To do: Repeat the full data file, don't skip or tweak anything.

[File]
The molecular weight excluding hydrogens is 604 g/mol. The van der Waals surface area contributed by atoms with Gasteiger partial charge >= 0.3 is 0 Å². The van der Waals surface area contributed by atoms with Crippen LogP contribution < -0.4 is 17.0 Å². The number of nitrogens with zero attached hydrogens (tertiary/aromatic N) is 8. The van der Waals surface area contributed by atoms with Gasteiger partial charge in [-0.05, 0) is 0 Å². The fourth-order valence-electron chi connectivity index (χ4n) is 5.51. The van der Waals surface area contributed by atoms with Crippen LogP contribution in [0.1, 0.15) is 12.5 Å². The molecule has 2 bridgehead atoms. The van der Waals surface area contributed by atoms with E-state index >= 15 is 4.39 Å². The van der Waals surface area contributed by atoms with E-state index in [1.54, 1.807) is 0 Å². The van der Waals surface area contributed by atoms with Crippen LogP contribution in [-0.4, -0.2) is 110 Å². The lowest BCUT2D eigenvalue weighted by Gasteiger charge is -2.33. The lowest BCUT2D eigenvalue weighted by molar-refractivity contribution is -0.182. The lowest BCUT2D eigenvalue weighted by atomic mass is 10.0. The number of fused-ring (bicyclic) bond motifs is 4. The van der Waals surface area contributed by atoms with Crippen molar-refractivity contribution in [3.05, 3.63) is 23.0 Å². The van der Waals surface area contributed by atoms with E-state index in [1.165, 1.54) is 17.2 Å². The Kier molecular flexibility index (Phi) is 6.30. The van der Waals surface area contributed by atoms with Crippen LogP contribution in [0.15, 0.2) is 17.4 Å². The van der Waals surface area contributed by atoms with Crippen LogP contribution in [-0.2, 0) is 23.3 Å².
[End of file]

The molecular weight excluding hydrogens is 604 g/mol. The van der Waals surface area contributed by atoms with Gasteiger partial charge >= 0.3 is 0 Å². The van der Waals surface area contributed by atoms with Crippen LogP contribution < -0.4 is 17.0 Å². The number of nitrogens with zero attached hydrogens (tertiary/aromatic N) is 8. The van der Waals surface area contributed by atoms with Gasteiger partial charge in [-0.05, 0) is 0 Å². The fourth-order valence-electron chi connectivity index (χ4n) is 5.51. The van der Waals surface area contributed by atoms with Crippen LogP contribution in [0.1, 0.15) is 12.5 Å². The molecule has 2 bridgehead atoms. The van der Waals surface area contributed by atoms with E-state index >= 15 is 4.39 Å². The van der Waals surface area contributed by atoms with E-state index in [1.54, 1.807) is 0 Å². The van der Waals surface area contributed by atoms with Crippen LogP contribution in [-0.4, -0.2) is 110 Å². The lowest BCUT2D eigenvalue weighted by Gasteiger charge is -2.33. The lowest BCUT2D eigenvalue weighted by molar-refractivity contribution is -0.182. The lowest BCUT2D eigenvalue weighted by atomic mass is 10.0. The number of fused-ring (bicyclic) bond motifs is 4. The van der Waals surface area contributed by atoms with Crippen molar-refractivity contribution in [3.05, 3.63) is 23.0 Å². The van der Waals surface area contributed by atoms with E-state index in [1.165, 1.54) is 17.2 Å². The Kier molecular flexibility index (Phi) is 6.30. The van der Waals surface area contributed by atoms with Crippen LogP contribution in [0.15, 0.2) is 17.4 Å². The van der Waals surface area contributed by atoms with Crippen LogP contribution in [-0.2, 0) is 23.3 Å².